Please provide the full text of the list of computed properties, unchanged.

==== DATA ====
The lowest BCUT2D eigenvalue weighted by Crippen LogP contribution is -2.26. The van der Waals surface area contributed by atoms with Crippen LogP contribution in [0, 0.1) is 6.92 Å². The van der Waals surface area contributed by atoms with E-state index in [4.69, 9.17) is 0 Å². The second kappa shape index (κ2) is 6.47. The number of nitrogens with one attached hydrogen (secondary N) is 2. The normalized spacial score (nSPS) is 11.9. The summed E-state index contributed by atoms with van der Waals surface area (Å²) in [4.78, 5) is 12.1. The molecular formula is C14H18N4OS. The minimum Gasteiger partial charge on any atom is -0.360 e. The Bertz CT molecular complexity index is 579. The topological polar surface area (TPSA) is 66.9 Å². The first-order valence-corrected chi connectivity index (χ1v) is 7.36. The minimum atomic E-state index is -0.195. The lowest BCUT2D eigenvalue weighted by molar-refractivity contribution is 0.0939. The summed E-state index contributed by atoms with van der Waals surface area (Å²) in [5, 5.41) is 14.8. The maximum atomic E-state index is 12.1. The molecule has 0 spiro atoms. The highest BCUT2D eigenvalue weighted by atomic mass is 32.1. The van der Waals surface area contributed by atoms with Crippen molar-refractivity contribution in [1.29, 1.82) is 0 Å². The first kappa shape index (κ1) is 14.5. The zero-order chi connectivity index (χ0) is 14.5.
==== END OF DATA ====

The lowest BCUT2D eigenvalue weighted by Crippen LogP contribution is -2.26. The van der Waals surface area contributed by atoms with Crippen LogP contribution in [0, 0.1) is 6.92 Å². The van der Waals surface area contributed by atoms with E-state index in [4.69, 9.17) is 0 Å². The second kappa shape index (κ2) is 6.47. The number of nitrogens with one attached hydrogen (secondary N) is 2. The normalized spacial score (nSPS) is 11.9. The summed E-state index contributed by atoms with van der Waals surface area (Å²) in [4.78, 5) is 12.1. The molecular formula is C14H18N4OS. The minimum Gasteiger partial charge on any atom is -0.360 e. The Bertz CT molecular complexity index is 579. The topological polar surface area (TPSA) is 66.9 Å². The first-order valence-corrected chi connectivity index (χ1v) is 7.36. The minimum atomic E-state index is -0.195. The lowest BCUT2D eigenvalue weighted by molar-refractivity contribution is 0.0939. The summed E-state index contributed by atoms with van der Waals surface area (Å²) in [5, 5.41) is 14.8. The maximum atomic E-state index is 12.1. The molecule has 0 spiro atoms. The highest BCUT2D eigenvalue weighted by atomic mass is 32.1. The van der Waals surface area contributed by atoms with Crippen molar-refractivity contribution in [1.29, 1.82) is 0 Å². The first kappa shape index (κ1) is 14.5. The zero-order chi connectivity index (χ0) is 14.5.